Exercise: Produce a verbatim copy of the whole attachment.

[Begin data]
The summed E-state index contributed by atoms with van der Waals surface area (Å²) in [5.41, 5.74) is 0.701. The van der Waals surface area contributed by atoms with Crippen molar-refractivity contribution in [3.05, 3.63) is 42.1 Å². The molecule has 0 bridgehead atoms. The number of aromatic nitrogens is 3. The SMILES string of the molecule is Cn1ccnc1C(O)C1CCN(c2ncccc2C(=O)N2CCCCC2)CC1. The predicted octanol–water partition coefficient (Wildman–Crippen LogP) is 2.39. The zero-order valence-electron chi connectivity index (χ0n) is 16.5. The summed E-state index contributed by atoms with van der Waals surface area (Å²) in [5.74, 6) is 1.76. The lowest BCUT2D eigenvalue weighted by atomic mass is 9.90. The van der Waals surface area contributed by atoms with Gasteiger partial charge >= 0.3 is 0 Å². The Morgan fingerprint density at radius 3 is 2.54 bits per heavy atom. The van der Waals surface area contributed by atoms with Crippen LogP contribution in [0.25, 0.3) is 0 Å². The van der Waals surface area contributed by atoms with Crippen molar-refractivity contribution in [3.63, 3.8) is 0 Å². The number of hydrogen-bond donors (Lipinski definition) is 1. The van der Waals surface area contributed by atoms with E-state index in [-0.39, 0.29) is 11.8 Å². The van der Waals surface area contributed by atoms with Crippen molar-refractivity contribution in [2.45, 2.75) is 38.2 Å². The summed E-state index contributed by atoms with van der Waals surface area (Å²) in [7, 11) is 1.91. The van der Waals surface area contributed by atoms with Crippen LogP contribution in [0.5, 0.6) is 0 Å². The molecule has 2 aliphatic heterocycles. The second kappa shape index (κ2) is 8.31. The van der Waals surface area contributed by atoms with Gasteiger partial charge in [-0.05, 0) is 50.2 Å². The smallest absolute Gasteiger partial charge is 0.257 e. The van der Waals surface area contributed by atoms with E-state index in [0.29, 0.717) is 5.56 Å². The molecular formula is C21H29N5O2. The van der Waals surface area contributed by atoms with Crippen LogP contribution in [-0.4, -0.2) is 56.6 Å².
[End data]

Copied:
The summed E-state index contributed by atoms with van der Waals surface area (Å²) in [5.41, 5.74) is 0.701. The van der Waals surface area contributed by atoms with Crippen molar-refractivity contribution in [3.05, 3.63) is 42.1 Å². The molecule has 0 bridgehead atoms. The number of aromatic nitrogens is 3. The SMILES string of the molecule is Cn1ccnc1C(O)C1CCN(c2ncccc2C(=O)N2CCCCC2)CC1. The predicted octanol–water partition coefficient (Wildman–Crippen LogP) is 2.39. The zero-order valence-electron chi connectivity index (χ0n) is 16.5. The summed E-state index contributed by atoms with van der Waals surface area (Å²) in [5.74, 6) is 1.76. The lowest BCUT2D eigenvalue weighted by atomic mass is 9.90. The van der Waals surface area contributed by atoms with Gasteiger partial charge >= 0.3 is 0 Å². The Morgan fingerprint density at radius 3 is 2.54 bits per heavy atom. The van der Waals surface area contributed by atoms with Crippen LogP contribution in [0.25, 0.3) is 0 Å². The van der Waals surface area contributed by atoms with Crippen molar-refractivity contribution in [3.63, 3.8) is 0 Å². The number of hydrogen-bond donors (Lipinski definition) is 1. The van der Waals surface area contributed by atoms with E-state index in [-0.39, 0.29) is 11.8 Å². The van der Waals surface area contributed by atoms with Crippen molar-refractivity contribution in [2.45, 2.75) is 38.2 Å². The summed E-state index contributed by atoms with van der Waals surface area (Å²) in [7, 11) is 1.91. The van der Waals surface area contributed by atoms with Crippen LogP contribution in [0.5, 0.6) is 0 Å². The molecule has 2 aliphatic heterocycles. The second kappa shape index (κ2) is 8.31. The van der Waals surface area contributed by atoms with Gasteiger partial charge in [-0.05, 0) is 50.2 Å². The smallest absolute Gasteiger partial charge is 0.257 e. The van der Waals surface area contributed by atoms with E-state index in [0.29, 0.717) is 5.56 Å². The molecular formula is C21H29N5O2. The van der Waals surface area contributed by atoms with Crippen LogP contribution in [-0.4, -0.2) is 56.6 Å².